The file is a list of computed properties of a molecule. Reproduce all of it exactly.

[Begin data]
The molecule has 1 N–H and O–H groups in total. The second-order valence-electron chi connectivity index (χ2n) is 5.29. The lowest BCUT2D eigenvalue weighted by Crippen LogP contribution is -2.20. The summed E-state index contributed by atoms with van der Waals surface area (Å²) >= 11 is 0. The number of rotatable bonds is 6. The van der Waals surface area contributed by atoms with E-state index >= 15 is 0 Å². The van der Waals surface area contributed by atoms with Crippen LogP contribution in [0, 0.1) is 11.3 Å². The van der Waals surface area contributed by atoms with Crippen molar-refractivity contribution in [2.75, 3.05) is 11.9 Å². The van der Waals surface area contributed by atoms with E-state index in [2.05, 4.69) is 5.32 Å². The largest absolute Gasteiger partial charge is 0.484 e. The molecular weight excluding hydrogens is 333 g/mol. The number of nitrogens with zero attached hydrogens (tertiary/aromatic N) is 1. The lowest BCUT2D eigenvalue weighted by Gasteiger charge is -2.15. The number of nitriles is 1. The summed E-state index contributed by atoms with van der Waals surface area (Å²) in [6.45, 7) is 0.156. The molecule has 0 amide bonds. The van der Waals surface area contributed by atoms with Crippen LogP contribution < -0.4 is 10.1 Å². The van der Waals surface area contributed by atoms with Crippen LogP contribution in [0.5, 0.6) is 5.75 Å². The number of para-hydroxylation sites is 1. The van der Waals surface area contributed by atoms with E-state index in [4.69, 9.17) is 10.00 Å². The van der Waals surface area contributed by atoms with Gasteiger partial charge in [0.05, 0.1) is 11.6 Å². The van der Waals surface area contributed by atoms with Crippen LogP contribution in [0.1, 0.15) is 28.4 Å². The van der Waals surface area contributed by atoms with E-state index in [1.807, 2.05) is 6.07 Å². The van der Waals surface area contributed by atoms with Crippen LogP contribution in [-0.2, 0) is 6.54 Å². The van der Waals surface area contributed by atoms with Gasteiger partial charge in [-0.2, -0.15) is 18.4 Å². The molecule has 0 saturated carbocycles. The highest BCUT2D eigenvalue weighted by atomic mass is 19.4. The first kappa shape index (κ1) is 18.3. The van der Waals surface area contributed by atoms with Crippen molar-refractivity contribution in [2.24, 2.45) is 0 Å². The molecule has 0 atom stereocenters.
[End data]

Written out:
The molecule has 1 N–H and O–H groups in total. The second-order valence-electron chi connectivity index (χ2n) is 5.29. The lowest BCUT2D eigenvalue weighted by Crippen LogP contribution is -2.20. The summed E-state index contributed by atoms with van der Waals surface area (Å²) >= 11 is 0. The number of rotatable bonds is 6. The van der Waals surface area contributed by atoms with E-state index >= 15 is 0 Å². The van der Waals surface area contributed by atoms with Crippen LogP contribution in [0, 0.1) is 11.3 Å². The van der Waals surface area contributed by atoms with Crippen molar-refractivity contribution in [2.75, 3.05) is 11.9 Å². The van der Waals surface area contributed by atoms with E-state index in [2.05, 4.69) is 5.32 Å². The largest absolute Gasteiger partial charge is 0.484 e. The molecular weight excluding hydrogens is 333 g/mol. The number of nitrogens with zero attached hydrogens (tertiary/aromatic N) is 1. The lowest BCUT2D eigenvalue weighted by Gasteiger charge is -2.15. The number of nitriles is 1. The summed E-state index contributed by atoms with van der Waals surface area (Å²) in [6.45, 7) is 0.156. The molecule has 0 amide bonds. The van der Waals surface area contributed by atoms with Crippen LogP contribution < -0.4 is 10.1 Å². The van der Waals surface area contributed by atoms with Crippen LogP contribution in [0.5, 0.6) is 5.75 Å². The number of para-hydroxylation sites is 1. The van der Waals surface area contributed by atoms with E-state index in [4.69, 9.17) is 10.00 Å². The van der Waals surface area contributed by atoms with Gasteiger partial charge in [0.05, 0.1) is 11.6 Å². The van der Waals surface area contributed by atoms with Crippen LogP contribution in [0.1, 0.15) is 28.4 Å². The van der Waals surface area contributed by atoms with E-state index in [1.807, 2.05) is 6.07 Å². The van der Waals surface area contributed by atoms with Crippen LogP contribution in [-0.2, 0) is 6.54 Å². The van der Waals surface area contributed by atoms with Gasteiger partial charge in [-0.2, -0.15) is 18.4 Å². The molecule has 0 saturated carbocycles. The highest BCUT2D eigenvalue weighted by atomic mass is 19.4. The first kappa shape index (κ1) is 18.3. The van der Waals surface area contributed by atoms with Crippen molar-refractivity contribution in [2.24, 2.45) is 0 Å². The molecule has 0 atom stereocenters.